Reservoir Ridge

As I walk along the dry, rocky trail edged with grasses and wildflowers, I think about my new home. I’m on a meandering path heading west towards the rising hills on the edge of Fort Collins. The trail is flat through the prairie until, gradually, it slopes up where it meets the hill. Even as it meets the incline, the trail zig zags back and forth along the eastern side. Grasses give way to shrubs, herbs, and flowers; mountain mahogany, thistle, wild sunflowers, sagewort, and many other plants I have yet to identify.  They are both new and familiar to me, ancient ancestors and strangers in a foreign land.

I take my time along the dry path; the heat and the sun press against my head and my skin. I like to come here as the sun is setting, walking into the slowly growing shadow of the hill, knowing the valley and the reservoir are just beyond the crest.

This walk is apropos to where I am in my journey. I, too, meandered west, leaving flatness for dynamic twists and turns, reminiscing with old pals and family while making new friends along the way. As I lose myself along the rocky incline, the bordering vegetation, so, too, have I lost myself throughout my journey west. The art of losing oneself is a learned skill, not to be misunderstood or taken for granted. How long can we cling to ideas about ourselves, stories of “who we are” and “what we do”?

Make no mistake. Losing yourself is terrifying; zig-zagging, wandering and wondering up a vague slope, not knowing where exactly you are or how you fit. I am in a strange, dry land that reaches up towards the sun, nearly two-thousand miles from my New England home. I set out with lots of questions, curiosities. While some have been answered, satisfied, they have also multiplied. All that I thought I knew I left somewhere in Tennessee, Georgia, Peru.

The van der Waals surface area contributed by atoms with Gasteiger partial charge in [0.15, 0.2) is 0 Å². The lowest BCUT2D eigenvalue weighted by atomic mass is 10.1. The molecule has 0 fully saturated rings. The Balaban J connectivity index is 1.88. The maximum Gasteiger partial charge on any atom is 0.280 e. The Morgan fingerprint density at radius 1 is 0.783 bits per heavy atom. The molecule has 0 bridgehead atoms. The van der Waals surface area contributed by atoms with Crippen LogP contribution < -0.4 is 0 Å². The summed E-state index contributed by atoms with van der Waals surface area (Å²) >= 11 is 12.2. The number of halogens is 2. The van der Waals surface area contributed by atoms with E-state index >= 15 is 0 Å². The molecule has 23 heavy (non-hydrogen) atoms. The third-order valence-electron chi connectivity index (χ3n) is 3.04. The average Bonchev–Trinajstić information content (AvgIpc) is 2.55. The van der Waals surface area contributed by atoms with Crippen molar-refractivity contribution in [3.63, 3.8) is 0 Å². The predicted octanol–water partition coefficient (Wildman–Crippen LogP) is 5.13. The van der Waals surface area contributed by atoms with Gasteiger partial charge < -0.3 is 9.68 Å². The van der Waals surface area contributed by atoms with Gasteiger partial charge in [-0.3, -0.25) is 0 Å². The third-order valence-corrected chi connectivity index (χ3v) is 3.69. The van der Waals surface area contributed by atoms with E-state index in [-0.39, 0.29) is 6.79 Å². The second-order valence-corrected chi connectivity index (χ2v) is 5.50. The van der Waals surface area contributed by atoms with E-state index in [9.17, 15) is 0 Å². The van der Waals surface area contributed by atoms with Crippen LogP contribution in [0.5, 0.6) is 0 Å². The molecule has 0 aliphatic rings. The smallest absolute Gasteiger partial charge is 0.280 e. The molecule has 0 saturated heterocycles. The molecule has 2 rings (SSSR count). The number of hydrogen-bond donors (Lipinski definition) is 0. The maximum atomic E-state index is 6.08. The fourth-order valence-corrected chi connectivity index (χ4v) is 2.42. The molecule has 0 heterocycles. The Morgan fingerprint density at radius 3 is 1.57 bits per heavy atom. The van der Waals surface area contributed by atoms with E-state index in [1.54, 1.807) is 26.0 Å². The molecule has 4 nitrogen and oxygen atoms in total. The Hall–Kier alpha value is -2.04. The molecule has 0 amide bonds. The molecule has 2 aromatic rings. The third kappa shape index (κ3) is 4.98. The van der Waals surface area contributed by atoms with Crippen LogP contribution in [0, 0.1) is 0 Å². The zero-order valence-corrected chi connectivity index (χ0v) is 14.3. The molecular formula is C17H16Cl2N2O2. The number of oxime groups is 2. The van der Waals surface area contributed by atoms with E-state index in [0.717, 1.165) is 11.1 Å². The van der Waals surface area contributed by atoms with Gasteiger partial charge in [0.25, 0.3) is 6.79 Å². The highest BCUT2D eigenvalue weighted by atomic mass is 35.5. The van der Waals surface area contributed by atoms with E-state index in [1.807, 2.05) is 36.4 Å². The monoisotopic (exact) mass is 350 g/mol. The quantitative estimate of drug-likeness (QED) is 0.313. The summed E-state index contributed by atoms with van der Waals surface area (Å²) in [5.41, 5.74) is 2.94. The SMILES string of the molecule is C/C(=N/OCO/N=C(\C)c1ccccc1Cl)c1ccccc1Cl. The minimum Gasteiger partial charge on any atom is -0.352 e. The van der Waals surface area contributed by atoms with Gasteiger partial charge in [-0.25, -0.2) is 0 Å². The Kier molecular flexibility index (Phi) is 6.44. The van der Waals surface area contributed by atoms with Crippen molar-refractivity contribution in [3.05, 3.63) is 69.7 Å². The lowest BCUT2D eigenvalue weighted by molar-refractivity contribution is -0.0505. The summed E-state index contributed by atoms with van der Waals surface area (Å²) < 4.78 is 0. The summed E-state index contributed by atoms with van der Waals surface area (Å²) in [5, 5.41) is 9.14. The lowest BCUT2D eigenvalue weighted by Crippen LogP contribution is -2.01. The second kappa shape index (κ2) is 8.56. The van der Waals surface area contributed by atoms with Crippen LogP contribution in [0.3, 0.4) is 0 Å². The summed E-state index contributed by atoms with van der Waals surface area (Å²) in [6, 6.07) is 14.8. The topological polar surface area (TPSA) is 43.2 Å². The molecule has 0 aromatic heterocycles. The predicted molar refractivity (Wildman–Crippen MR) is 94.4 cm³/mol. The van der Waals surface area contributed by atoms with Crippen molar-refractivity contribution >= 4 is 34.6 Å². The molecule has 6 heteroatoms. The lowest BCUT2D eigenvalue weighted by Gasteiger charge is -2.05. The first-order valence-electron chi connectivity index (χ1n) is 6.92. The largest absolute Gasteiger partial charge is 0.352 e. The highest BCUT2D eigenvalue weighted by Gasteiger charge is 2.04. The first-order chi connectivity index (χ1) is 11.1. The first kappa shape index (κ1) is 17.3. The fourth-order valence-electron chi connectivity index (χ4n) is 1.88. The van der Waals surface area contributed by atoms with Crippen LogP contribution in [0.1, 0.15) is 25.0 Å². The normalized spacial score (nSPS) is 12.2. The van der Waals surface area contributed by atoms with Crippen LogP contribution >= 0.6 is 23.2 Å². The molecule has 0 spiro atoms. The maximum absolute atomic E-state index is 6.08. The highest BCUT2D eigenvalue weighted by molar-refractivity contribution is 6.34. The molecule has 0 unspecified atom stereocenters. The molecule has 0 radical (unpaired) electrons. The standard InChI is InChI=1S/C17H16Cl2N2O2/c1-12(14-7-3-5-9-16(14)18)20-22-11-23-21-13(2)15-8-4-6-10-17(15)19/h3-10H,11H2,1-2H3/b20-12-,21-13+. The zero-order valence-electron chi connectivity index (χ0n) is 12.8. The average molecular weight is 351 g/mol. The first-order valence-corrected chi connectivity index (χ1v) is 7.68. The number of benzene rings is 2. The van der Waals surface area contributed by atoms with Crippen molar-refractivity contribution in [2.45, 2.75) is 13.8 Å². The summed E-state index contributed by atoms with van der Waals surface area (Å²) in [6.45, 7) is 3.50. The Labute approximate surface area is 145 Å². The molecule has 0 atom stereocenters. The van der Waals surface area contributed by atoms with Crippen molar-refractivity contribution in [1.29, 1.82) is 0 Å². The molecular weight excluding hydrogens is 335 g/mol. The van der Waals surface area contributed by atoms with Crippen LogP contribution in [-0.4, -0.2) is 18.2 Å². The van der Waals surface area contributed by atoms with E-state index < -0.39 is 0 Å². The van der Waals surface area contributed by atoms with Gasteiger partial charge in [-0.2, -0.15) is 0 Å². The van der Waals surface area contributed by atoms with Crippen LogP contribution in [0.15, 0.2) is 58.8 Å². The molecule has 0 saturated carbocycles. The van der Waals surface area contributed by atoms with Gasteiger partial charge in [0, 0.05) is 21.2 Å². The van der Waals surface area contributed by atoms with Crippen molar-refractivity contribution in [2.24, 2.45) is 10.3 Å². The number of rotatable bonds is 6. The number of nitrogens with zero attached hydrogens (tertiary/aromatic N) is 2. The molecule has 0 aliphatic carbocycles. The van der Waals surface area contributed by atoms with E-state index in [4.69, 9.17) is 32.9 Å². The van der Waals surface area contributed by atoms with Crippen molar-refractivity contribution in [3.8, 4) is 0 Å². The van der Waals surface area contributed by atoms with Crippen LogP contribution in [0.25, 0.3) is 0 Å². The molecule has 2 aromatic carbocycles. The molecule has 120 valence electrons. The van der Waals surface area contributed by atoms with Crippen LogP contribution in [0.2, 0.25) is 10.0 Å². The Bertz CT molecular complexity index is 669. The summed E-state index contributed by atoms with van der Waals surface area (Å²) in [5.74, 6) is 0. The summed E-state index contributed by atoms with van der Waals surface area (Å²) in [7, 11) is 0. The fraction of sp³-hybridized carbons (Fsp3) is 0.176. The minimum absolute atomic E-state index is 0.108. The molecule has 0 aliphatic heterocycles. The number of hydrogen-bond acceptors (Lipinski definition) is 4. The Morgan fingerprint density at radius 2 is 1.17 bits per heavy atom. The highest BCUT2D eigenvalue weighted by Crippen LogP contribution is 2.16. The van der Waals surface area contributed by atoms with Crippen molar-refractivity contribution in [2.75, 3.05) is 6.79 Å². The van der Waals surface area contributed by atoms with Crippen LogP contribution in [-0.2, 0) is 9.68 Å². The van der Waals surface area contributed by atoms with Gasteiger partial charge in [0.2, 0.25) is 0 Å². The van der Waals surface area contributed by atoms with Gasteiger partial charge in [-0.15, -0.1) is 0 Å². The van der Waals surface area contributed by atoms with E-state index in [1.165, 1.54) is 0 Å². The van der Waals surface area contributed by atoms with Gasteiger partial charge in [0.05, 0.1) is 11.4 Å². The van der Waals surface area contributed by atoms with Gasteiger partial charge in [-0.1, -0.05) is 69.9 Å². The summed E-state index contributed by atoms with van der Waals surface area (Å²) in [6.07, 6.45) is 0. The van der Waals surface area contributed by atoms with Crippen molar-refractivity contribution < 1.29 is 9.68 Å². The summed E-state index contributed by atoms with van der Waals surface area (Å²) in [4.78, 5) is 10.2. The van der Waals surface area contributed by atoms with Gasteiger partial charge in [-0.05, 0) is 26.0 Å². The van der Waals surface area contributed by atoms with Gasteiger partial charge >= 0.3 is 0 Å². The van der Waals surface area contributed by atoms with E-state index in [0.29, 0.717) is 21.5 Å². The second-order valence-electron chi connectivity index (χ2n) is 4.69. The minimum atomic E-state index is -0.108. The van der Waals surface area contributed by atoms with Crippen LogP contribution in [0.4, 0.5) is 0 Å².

I have been in Colorado just over four months now. I have embraced the mountains, valleys, canyons, and river with the loudest beats of heart and strumming of spirit. I have found friendship and love wherever I turn. It is still (more than ever, in fact) myself I seek most. I can see her, just beyond the crest; can imagine the endless hills and valleys I will encounter once I get there.

As I reach the hilltop, I continue to walk along the western slope. The heavens are splayed before me, lighting up the clouds as our sun dips below the rocky peaks beyond. The excitement of color collides with the quickly approaching serenity of dusk. Transitioning from day to night seems quicker in the mountains and the foothills. All at once, the sun has dropped and twilight rules the land.

This is my favorite part of this walk. The air cools down and the deer come out; a mother and fawn making their way down the eastern slope, a group of four grazing on the flat grassland. I worry about disturbing their peace, but I believe we have a deeper understanding. We share this land and all of its transitions; day to night, season to season, year to year. By the time I make it back to the trailhead, it is dark and the stars are beginning to peek through the sky. I go home.

It has been a while since I have been able to say that. I go home, to my house in Fort Collins, and hang a small bundle of wild herbs and flowers on my wall. The future stretches before me like the mountains to the west; each mountain, a question, each summit, a million more.

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